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# Graphs JB

## Resources

Takeaways:

• A graph is a data structure used to organize/represent things in an interconnected network.
• Graphs consist of vertices (nodes) and edges.
• An edge is what connects two vertices
• A good example of an interconnected network of vertices and edges is cities and the roads that connect them together. A city in this example would be a vertex, and the roads are the edges.
• Edges can have weights, using our city example the weight could be distance in miles between two vertices (cities).
• The degree of a vertex is how many other vertices it is connected to (I.E how many neighbours/successors it has)
• There are two main types of graph: Undirected and Directed
• Undirected graphs have edges that are bi-directional. In directed graphs the edges have a direction - meaning if vertices A to B are connected by an edge X, the same edge does not connect B to A (in that direction). For an undirected graph, an edge connecting A to B also connects B to A.
• In undirected graphs a vertex is said to have adjacent/neighbouring (neighbours) vertices (all the vertices it is connected to). However, in directed graphs we call the list of vertices it connects to successors. These are often used interchangeably, but if you think about it - when there is an explicit direction (like in directed graphs) it makes sense to call them successors, as the connection (edge) does not go both ways.
• Directed graphs are also called Digraphs
• A loop in a graph is a vertex with an edge connecting to itself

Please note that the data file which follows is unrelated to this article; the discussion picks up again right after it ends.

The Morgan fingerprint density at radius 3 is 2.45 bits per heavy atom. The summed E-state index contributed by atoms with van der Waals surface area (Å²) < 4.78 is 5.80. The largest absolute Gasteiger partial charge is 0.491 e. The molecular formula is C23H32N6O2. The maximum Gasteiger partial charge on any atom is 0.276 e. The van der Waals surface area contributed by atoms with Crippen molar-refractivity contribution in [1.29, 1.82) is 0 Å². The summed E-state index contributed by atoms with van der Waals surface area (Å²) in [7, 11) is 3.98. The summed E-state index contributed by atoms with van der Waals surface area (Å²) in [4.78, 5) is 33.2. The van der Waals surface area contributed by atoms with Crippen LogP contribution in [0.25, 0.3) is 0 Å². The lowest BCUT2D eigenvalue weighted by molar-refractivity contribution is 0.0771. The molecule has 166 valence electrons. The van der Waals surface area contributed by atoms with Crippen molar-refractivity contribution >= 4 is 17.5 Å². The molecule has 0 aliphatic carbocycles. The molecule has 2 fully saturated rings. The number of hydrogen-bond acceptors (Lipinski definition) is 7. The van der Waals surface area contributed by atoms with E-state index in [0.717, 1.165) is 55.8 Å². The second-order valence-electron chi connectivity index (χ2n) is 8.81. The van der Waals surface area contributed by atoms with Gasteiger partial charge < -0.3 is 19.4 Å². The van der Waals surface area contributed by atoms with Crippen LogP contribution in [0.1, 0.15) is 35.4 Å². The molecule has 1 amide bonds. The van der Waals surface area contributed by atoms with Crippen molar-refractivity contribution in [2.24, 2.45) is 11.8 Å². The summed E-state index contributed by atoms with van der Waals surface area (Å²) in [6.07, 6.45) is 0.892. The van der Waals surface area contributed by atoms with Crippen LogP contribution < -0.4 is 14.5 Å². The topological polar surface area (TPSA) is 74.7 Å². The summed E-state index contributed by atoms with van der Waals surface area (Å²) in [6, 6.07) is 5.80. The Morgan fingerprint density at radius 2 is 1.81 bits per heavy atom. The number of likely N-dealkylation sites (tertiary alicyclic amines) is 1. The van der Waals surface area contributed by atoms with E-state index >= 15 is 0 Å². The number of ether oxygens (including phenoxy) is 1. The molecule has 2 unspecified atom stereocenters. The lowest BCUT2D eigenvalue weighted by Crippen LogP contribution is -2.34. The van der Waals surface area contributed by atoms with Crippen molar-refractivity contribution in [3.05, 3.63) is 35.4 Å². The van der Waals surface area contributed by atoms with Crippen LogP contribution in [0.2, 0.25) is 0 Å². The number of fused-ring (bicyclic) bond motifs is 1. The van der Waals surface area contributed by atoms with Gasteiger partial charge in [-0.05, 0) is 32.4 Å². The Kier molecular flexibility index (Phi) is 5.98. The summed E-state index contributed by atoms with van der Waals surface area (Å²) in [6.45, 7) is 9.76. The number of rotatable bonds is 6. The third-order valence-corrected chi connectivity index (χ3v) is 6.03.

• Multi-edge is when more than one edge connects two vertices
• A simple graph is an undirected graph that has no loops and is not multi-edged.
• A graph is said to be cyclic if it has a cycle. A cycle is when there is a series of edges that connect back to the origin vertex. Similar to a circular linked list, where the tail connects to the head.
• If a graph has no cycles it is acyclic
• Colouring is when each vertex has a colour. Legal colouring is when no adjacent vertices have the same colour.
• The two common ways to represent a graph are: Adjacency List and Adjacency Matrix. I found the visual section on this Interview Cake article the best resource for visualizing these two representations
• Adjacency list is useful when we are working with vertices that are strings/objects and not integers.
• Use adjacency list when the graph has fewer edges than vertices
• Adjacency Matrix is good for graphs with more edges than vertices. It is easy to represent a graph in this way when the vertices are integers.
• Traversing a graph is much like traversing a tree, we use Breadth First Search (BFS) and Depth First Search (DFS)
• As with trees, BFS traverses a graph level by level. DFS traverses a graph depth ways - meaning we start at a vertex and traverse until it has no successors/neighbours, then backtrack until we find a vertex that does and repeat the process.
• Space complexity for an adjacency list is `O(v + e)`, for adjacency matrix it is `O(V^2)`.
• Adding an edge is `O(1)` for both.
• Removing an edge is `O(1)` for adjacency matrix and `O(e)` for adjacency list*
• I found the table on Wikipedia helpful for the big O

*My implementation appears to be `O(1)`. I believe this is because the graph I implemented cannot be multi-edged. This is because instead of a list of edges I used a hash table - speeding up the find operation.

EDIT: Apparently when you use a hash table like I did, the implementation is actually an adjacency map not an adjacency list.

There is a lot more to graphs that I will cover when exploring graph algorithms, but for now below you'll find implementations of Directed & Undirected graphs using both an Adjacency List (`Graph`) and Adjacency Matrix (`Graph2`).

Here's are the finished implementation of the Graphs with some test code:

As always, if you found any errors in this post please let me know!